Over the course of a year I planned for success – researching the market, upskilling, approaching the Dominion Post and then successfully writing my careers column to build market awareness, and then finally having calculated the risks of self-employment and planned for success made a leap. Man, what a fulfilling, life-affirming leap it was too!

7.) Visualise creatively

Visualisation is the creation of a clear mental picture of the goal that you desire.  Make a clear mental picture and then imagine or “image” the goal as already realised.  See it as a reality and play that picture over and over on the screen of your mind until you can see it with perfect clarity.  Draw it out or do whatever is necessary to create that mental picture.  Think about it over and over and over again until you impress it deeper and deeper and deeper into your subconscious.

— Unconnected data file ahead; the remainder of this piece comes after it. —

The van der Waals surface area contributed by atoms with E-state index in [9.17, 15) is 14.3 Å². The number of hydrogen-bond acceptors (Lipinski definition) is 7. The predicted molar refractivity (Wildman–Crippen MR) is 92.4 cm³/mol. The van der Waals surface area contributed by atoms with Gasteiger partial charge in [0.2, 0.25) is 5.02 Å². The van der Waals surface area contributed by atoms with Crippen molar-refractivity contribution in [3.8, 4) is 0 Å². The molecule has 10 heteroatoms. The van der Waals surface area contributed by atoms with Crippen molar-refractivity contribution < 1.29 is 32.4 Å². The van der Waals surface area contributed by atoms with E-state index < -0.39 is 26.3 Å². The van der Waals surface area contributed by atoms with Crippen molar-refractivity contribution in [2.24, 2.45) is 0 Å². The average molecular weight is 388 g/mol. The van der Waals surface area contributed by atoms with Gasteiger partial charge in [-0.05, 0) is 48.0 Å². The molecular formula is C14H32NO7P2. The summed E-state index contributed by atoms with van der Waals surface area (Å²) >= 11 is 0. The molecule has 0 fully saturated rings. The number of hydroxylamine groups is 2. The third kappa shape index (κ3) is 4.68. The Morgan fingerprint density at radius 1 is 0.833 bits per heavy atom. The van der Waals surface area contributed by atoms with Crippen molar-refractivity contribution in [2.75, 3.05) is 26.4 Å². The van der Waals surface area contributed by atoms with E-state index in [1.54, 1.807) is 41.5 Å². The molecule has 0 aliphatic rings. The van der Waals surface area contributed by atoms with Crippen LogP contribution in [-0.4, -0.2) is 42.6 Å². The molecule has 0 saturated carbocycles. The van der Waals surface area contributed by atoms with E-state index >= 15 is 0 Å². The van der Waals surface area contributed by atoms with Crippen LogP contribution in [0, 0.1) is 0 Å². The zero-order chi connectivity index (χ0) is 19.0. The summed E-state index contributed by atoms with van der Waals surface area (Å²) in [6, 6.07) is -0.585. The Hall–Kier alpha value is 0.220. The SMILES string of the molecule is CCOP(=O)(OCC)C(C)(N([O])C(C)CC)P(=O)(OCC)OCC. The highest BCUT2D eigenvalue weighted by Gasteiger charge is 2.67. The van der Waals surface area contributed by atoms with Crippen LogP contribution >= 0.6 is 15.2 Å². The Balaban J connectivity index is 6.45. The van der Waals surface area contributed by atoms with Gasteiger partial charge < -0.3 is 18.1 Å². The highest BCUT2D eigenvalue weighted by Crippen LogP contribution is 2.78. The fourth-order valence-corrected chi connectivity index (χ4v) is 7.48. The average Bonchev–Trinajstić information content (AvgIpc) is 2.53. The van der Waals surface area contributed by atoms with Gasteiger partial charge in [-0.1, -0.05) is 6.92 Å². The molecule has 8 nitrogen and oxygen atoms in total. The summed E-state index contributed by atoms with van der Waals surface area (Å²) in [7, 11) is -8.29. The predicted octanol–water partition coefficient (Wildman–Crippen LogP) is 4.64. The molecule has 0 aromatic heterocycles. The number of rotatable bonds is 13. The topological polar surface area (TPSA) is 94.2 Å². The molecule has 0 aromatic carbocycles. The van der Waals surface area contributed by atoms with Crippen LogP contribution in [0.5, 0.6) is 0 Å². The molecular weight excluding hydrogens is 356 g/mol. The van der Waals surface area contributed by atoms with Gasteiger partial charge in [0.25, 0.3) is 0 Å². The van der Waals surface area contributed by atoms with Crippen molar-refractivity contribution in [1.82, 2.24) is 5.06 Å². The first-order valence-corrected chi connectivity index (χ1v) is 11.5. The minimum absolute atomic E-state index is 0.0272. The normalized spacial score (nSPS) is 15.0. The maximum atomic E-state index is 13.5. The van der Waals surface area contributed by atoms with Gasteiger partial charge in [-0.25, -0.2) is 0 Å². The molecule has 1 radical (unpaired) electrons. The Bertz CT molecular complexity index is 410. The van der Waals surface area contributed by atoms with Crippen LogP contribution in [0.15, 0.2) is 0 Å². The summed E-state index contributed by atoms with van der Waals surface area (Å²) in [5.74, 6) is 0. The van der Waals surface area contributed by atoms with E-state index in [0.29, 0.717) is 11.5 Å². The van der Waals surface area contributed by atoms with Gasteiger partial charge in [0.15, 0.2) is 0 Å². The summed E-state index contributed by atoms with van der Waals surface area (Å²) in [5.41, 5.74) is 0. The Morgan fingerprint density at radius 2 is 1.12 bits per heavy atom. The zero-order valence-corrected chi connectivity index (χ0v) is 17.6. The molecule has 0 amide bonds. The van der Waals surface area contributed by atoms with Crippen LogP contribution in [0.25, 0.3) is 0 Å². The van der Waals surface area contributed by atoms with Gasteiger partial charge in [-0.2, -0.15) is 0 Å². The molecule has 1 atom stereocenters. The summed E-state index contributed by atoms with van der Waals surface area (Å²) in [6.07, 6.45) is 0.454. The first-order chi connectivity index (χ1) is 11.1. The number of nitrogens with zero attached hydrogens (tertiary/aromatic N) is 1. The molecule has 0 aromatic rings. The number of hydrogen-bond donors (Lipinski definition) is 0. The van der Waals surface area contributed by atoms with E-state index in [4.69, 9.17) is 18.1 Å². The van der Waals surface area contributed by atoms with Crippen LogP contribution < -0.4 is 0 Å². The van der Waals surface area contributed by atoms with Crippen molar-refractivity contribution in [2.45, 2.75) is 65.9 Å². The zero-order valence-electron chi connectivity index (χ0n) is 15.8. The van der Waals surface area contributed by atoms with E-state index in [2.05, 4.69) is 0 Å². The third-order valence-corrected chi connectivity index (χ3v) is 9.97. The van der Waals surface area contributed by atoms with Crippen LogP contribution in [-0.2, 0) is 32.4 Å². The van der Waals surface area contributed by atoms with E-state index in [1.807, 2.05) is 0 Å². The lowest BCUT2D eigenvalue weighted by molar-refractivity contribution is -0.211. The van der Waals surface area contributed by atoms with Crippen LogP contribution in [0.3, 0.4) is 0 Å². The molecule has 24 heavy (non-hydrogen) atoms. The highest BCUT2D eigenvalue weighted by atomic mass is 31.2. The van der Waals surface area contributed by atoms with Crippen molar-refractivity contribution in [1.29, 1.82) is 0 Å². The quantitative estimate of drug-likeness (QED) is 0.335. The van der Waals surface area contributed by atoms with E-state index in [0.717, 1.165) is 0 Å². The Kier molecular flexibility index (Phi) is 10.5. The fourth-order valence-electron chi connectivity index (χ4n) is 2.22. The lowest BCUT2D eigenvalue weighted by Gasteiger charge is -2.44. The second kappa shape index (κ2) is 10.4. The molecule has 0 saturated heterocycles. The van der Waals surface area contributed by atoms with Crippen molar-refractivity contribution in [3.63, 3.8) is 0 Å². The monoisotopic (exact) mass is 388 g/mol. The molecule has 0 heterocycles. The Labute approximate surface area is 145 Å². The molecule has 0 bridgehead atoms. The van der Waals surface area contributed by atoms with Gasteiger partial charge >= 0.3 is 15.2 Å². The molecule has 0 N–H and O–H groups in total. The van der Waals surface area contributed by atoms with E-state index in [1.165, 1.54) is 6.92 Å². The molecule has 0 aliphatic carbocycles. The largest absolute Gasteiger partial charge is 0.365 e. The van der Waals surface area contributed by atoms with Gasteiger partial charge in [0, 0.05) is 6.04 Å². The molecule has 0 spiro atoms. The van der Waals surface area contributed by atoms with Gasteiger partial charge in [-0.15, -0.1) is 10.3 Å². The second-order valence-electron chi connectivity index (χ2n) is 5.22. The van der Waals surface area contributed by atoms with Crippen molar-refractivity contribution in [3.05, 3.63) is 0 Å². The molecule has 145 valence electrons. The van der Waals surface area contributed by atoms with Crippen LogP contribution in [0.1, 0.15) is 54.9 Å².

Before you start visualising your goal achievement/success in your mind you may wish to write your vision down.  Remember to write it in the present tense as though it is already a reality: Another option is to create a vision board or passion journal and place images that reflect your preferred future.

[1] The Anxiety and Phobia Workbook